Dan Malesela. Picture: GALLO IMAGES
Dan Malesela. Picture: GALLO IMAGES

Dan “Dance” Malesela has questioned why he is not given the respect he deserves after the contribution he has made to SA football.

The 53-year-old Johannesburg-born coach has been in and out of the premiership over the years‚ mainly with Chippa United‚ and has never been given enough time to implement his plans.

He was sacked by Chippa after only three games this season before joining TS Galaxy in the National First Division (NFD).

Malesela’s 10-month-old Galaxy — a team full of unknown youngsters — pulled off one of the most stunning upsets in the local game when they beat favourites Kaizer Chiefs 1-0 to win the Nedbank Cup‚ and the accompanying R7m prize money‚ on Saturday.

Galaxy also booked a place in 2020’s CAF Confederation Cup after striker Zakhele Lepasa scored a last-gasp 90th-minute goal to stun the 13-time winners of this cup and their more than 50,000 fans packed into Moses Mabhida Stadium.

Malesela said the victory proved that local coaches are capable of delivering results if they are given the support‚ confidence and patience local soccer bosses usually reserve for foreign mentors.

“One of the assets I equip myself with is to have solutions‚” said Malesela. “For every problem‚ I think of a solution … my mind is just trained like that.

“I like practical things. That’s my job. I like things that I can see and I’ve got solutions for.

“So the clubs have taught me a lot of lessons‚ and realistically so and truly so. These [the Nedbank Cup trophy‚ his first as a coach] are the fruits. These are the fruits and I’m hoping this is just the beginning of bigger things to come.”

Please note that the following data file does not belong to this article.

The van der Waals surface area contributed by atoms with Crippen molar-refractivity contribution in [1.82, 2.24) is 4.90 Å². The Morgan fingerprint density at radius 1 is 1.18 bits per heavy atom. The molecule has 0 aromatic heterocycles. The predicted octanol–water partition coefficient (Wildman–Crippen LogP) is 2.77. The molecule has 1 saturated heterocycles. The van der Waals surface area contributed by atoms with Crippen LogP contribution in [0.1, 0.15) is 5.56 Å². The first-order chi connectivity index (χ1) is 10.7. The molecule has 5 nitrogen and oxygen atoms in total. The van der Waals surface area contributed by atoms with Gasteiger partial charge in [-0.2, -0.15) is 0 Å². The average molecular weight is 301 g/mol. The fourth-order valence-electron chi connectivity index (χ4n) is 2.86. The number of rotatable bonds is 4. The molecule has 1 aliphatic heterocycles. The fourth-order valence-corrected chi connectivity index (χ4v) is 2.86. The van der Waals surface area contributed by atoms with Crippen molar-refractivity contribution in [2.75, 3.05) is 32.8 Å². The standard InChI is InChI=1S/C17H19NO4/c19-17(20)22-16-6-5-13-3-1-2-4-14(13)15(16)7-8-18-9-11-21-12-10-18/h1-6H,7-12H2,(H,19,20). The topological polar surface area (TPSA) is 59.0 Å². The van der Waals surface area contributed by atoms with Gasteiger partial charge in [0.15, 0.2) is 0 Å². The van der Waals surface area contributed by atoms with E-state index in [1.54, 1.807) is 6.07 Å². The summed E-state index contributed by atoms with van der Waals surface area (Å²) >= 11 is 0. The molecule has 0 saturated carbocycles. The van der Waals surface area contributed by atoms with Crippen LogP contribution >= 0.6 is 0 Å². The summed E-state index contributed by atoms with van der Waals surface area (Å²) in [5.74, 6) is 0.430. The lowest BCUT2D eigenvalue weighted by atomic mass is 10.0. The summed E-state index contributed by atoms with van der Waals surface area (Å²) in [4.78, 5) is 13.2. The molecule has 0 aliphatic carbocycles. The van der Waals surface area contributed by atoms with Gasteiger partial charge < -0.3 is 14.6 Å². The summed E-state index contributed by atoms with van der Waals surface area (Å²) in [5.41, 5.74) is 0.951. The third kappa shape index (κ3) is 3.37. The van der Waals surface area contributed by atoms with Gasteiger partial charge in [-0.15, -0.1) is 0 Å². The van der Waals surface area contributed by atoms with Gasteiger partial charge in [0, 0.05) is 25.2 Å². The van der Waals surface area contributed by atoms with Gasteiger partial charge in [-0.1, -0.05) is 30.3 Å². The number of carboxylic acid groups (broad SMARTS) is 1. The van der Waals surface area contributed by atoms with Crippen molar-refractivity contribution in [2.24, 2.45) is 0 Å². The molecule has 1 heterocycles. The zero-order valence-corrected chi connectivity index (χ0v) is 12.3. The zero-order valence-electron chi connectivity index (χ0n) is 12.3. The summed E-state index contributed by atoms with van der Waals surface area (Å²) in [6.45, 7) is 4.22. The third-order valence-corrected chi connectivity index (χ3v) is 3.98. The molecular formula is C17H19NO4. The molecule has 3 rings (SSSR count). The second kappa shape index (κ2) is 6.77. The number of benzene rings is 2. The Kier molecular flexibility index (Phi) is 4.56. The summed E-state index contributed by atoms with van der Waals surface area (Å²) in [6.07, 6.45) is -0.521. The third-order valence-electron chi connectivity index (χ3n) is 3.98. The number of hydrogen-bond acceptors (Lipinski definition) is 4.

Malesela also pleaded with the local football fraternity to buy into his philosophy‚ adding that nothing would change the way he looks at football.

“My saddest moment in football is when people tell me that ‘Dan, your teams are playing so well‚ you’re such a great coach’. But people [club bosses] in SA still say ‘Ja, but Dan’ … they are still doubting‚ you know‚” he said.

“Sometimes I spend six months at home not working‚ not coaching. You ask yourself, and then you look at another club and you say ‘badlalani labantu [what are these people doing]’.

“They just kick the ball forward and ‘kumnandi [they are happy]’ and then a header and a goal. ‘Amen!’

Kanti ngenzeni engaka madoda [what is it that I have done to anyone‚ really]‚ huh?

“The people  I work with will tell you that the things I do at training they’ve never seen before. It’s because I never Google and I don’t copy anybody. I create things.

“And I’m not praising myself. You can ask anyone from my technical team members. They will tell you.

“I’m not saying hire me or whatever. I’m used to the scenario [of being overlooked] and I lived with it. But, really people‚ hayi suka [go away man].”